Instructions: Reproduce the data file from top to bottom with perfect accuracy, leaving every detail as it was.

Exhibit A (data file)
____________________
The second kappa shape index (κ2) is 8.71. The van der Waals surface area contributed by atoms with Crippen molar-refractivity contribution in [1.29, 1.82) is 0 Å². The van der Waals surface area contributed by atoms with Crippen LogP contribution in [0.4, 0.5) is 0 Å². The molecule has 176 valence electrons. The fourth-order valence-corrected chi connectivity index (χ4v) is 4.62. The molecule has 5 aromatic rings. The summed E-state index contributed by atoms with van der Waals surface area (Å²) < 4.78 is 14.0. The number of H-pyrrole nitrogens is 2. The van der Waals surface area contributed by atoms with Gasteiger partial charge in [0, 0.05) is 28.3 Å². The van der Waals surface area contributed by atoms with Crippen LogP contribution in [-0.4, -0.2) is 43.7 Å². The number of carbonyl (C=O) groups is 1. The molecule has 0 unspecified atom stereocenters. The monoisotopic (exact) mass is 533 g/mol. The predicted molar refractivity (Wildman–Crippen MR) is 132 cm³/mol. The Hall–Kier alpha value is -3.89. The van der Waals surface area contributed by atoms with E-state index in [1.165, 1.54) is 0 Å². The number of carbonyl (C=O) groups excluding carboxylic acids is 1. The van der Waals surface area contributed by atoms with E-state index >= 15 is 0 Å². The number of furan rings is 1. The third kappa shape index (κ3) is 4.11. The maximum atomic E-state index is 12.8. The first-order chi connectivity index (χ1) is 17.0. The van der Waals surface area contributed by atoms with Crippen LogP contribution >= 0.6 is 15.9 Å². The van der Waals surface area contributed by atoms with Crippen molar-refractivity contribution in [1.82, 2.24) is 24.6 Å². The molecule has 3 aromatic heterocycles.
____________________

The second kappa shape index (κ2) is 8.71. The van der Waals surface area contributed by atoms with Crippen molar-refractivity contribution in [1.29, 1.82) is 0 Å². The van der Waals surface area contributed by atoms with Crippen LogP contribution in [0.4, 0.5) is 0 Å². The molecule has 176 valence electrons. The fourth-order valence-corrected chi connectivity index (χ4v) is 4.62. The molecule has 5 aromatic rings. The summed E-state index contributed by atoms with van der Waals surface area (Å²) < 4.78 is 14.0. The number of H-pyrrole nitrogens is 2. The van der Waals surface area contributed by atoms with Gasteiger partial charge in [0, 0.05) is 28.3 Å². The van der Waals surface area contributed by atoms with Crippen LogP contribution in [-0.4, -0.2) is 43.7 Å². The number of carbonyl (C=O) groups is 1. The molecule has 0 unspecified atom stereocenters. The monoisotopic (exact) mass is 533 g/mol. The predicted molar refractivity (Wildman–Crippen MR) is 132 cm³/mol. The Hall–Kier alpha value is -3.89. The van der Waals surface area contributed by atoms with E-state index in [1.165, 1.54) is 0 Å². The number of carbonyl (C=O) groups excluding carboxylic acids is 1. The van der Waals surface area contributed by atoms with E-state index >= 15 is 0 Å². The number of furan rings is 1. The third kappa shape index (κ3) is 4.11. The maximum atomic E-state index is 12.8. The first-order chi connectivity index (χ1) is 17.0. The van der Waals surface area contributed by atoms with Crippen LogP contribution >= 0.6 is 15.9 Å². The van der Waals surface area contributed by atoms with Crippen molar-refractivity contribution in [1.82, 2.24) is 24.6 Å². The molecule has 3 aromatic heterocycles.